For the native tribes of California, pine nuts have always been an important delicacy. Not so long ago, their ripening was an occasion of celebration. Young men of the tribe would earn great honor and praise for their skill and daring by climbing to the top of the tall trees and shaking the branches to knock the cones down.

During the Gold Rush, it often happened that a European-American man would marry a Native woman. When pine nut season came around, she might ask her husband to gather some. Let's say that he was a kind and thoughtful husband, who loved and wanted to please her. But he was ignorant of the ways of her people and no longer young, daring, nor patient enough to climb the trees and shake the branches. Instead, he would simply cut down a pine tree.

When pines were plentiful and settlers were few, this might seem like a rational thing to do. At first, in fact, it might create an enormous sense of abundance and prosperity. The woman might have more pine nuts than she'd ever had before--for a while. Bit in time, if this practice continued, the pines would be gone along with the pine nuts.

We are going to Washington D.C., this week because we see the globalized, corporatized economy cutting down pines all around us. In the United States, we are surrounded by an illusory abundance that creates great wealth for a few, but our economy is that of the clearcut, destroying resources we should be cherishing.

Globally, poverty and hunger deepen as corporate profits rise. Almost two billion people worldwide live in abject poverty. The lives, the cultures, and the lands of indigenous people are being destroyed in the name of development as surely as the pine trees were cut by the settlers.

The World Bank and the International Monetary Fund (IMF) are major architects of this situation. In the 70's, they loaned money to Third World countries for massive projects that enriched political elites and multinational corporations while providing little for the less privileged.

In the 80's, when many countries could not repay those loans, the World Bank and IMF pushed them deeper into the cycle of debt with "structural adjustment" programs that forced countries to refocus their economies on exports and debt repayment instead of food and goods to meet their own needs. Poor countries were made to reduce spending on education and health care in order to continue paying billions of dollars in interest to wealthy countries. UNICEF and the U.N. Economic Commission for Africa figures show that six million children under the age of five die each year as a result of these policies.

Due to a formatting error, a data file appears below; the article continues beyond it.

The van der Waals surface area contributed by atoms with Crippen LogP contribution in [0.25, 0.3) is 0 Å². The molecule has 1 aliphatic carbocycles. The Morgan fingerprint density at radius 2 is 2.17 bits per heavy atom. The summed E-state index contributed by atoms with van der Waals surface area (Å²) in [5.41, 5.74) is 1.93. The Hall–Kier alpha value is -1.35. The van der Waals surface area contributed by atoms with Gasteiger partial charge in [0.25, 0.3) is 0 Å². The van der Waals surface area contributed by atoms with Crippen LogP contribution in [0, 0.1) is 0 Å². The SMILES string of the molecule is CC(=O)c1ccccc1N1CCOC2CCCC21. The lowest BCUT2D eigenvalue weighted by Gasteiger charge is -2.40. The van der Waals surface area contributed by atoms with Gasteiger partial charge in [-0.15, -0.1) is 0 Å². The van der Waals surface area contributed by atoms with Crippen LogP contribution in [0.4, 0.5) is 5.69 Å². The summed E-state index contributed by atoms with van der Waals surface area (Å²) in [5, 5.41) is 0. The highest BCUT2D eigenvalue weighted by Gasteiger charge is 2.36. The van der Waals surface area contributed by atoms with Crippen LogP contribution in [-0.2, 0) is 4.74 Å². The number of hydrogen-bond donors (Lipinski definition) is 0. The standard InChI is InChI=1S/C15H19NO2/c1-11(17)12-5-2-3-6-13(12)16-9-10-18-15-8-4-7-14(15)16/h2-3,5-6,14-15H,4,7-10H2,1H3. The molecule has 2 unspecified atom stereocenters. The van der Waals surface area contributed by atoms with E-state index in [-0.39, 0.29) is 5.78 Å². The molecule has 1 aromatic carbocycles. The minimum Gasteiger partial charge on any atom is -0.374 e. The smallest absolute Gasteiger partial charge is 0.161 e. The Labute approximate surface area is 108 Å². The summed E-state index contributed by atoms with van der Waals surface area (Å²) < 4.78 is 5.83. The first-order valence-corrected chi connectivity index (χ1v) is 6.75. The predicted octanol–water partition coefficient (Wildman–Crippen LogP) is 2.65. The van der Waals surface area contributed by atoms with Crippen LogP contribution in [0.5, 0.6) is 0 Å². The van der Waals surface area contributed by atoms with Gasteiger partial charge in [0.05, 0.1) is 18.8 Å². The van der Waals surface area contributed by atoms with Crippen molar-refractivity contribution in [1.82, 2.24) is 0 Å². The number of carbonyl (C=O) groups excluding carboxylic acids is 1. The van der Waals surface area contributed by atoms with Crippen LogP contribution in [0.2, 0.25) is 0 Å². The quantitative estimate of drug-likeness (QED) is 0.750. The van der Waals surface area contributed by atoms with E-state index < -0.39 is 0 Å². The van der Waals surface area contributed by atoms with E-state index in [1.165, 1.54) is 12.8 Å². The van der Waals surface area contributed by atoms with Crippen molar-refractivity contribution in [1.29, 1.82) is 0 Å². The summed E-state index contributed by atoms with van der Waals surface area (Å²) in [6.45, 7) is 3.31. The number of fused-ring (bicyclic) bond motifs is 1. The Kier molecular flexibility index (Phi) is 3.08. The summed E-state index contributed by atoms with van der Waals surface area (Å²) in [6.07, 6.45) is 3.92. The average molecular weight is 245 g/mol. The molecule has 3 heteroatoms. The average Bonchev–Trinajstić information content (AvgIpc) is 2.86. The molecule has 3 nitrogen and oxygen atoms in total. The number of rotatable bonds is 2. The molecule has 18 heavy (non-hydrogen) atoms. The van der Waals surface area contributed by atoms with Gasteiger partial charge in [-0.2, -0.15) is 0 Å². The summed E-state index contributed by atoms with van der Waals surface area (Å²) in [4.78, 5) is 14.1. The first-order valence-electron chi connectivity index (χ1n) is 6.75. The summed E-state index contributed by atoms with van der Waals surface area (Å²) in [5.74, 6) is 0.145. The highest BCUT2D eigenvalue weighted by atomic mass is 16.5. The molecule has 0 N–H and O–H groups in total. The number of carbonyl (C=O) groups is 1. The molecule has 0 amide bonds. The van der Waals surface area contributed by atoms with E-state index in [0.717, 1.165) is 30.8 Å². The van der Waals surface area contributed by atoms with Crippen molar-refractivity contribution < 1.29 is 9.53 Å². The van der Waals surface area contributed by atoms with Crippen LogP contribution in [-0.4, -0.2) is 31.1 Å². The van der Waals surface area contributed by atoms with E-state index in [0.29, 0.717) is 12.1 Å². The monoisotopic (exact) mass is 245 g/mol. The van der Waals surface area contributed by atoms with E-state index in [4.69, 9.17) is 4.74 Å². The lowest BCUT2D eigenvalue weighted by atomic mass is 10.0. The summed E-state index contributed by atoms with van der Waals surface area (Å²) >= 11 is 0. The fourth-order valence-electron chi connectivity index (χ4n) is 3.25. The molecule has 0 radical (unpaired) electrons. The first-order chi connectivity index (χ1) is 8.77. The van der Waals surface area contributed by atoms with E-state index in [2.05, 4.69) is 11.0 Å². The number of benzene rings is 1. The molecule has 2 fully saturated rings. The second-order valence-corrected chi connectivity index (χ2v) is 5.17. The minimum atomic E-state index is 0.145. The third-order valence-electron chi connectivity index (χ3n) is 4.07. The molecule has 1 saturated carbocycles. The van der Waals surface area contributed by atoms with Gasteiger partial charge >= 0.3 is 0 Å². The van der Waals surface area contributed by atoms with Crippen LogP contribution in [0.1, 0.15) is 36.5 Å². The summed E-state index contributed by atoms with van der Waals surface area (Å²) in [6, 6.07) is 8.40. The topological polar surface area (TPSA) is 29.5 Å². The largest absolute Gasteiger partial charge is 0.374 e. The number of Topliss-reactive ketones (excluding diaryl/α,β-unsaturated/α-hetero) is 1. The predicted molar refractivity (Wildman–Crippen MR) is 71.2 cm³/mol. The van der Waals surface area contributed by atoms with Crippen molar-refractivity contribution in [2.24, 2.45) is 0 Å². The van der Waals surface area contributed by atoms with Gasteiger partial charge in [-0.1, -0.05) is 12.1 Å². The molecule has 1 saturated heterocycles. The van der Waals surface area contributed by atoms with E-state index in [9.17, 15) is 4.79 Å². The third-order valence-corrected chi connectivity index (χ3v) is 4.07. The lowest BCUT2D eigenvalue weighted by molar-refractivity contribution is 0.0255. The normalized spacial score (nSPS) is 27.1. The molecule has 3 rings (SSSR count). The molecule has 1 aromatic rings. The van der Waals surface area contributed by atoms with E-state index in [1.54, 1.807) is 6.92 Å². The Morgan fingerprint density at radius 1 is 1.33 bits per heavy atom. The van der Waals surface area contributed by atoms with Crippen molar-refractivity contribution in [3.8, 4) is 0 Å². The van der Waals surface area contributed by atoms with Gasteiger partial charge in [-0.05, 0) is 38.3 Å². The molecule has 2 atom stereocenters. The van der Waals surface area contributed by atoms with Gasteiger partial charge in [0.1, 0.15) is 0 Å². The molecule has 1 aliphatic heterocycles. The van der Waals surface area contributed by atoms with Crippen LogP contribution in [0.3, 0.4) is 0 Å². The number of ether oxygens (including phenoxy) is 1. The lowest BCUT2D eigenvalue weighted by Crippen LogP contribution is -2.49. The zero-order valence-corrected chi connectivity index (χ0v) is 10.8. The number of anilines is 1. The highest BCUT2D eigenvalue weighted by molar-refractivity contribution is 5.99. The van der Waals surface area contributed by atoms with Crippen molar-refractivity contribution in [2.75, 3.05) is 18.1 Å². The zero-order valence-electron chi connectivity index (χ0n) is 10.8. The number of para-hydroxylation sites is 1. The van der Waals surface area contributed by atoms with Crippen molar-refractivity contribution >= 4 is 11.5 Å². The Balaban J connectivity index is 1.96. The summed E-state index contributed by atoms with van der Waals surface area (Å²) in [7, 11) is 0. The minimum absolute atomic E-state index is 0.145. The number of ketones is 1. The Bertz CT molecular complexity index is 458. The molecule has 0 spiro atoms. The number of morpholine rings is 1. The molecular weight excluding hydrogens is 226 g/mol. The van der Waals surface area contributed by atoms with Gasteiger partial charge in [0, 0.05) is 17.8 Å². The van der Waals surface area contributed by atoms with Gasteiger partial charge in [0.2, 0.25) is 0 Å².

In the developed world, we feast among the fallen pines with a growing sense of uneasiness. We have seen the health of our own communities and economies compromised as job after job is lost to lands where pay is negligible and health and environmental standards unenforced. We see family farms lost, ancient forests cut down, wild lands and open spaces paved. The interests of transnational corporations undermine our democracy and widen the chasms of wealth and power that more and more divide us.

We are going to Washington this week to say that this system is wrong. It is unjust, unbalanced, unsustainable, and it causes untold suffering. We cannot challenge these institutions through our government because our democratic institutions are corrupted by the interests of corporate wealth. We have no recourse but the streets, no alternative but action.

The World Bank, IMF, the World Trade Organization, and the system they represent will not change from any one action. But they will change when we all begin to ask dangerous questions. Some of us will ask these questions loudly in the streets of Washington. But all of us can begin to ask these:

Are the people who produce the tools of my trade, my food, clothing and luxuries paid a living wage? Are their health and safety protected? Are their children well educated? Can they afford to buy the products they produce? What is the true cost of this work, this product, this toy, to the soil? The water? The air? The complex and irreplaceable habitats of this earth? The health of our communities? Who pays that cost, and in what coin? Money? Cancer? Extinction? Who profits?

If we face these questions, we can begin to build an economy of true abundance. The sustainability and stability of our increasingly global economy can only come from wealth widely and fairly shared. An economy of true abundance will favor the small and diverse over the monolithic corporations and will insist on the preservation and recycling of resources. The health of that system will be measured in the health of our communities, our soil, water, air, and the habitats of the earth's diverse creatures. It will be seen in the pride of workers who can afford to buy what they produce, whose children are free to learn, whose lives include leisure, beauty, and freedom. And it will be the source of a global creativity that may enrich all of our lives in ways we cannot foresee.

If we cherish the pines, they will produce nuts that we can enjoy now and in future generations. If we continue to cut them down, we soon will have no more.

A feminist, peace activist, and author, Starhawk travels widely giving lectures and workshops that draw on her 25 years of research and experience in the Goddess movement. For more information, see her website.

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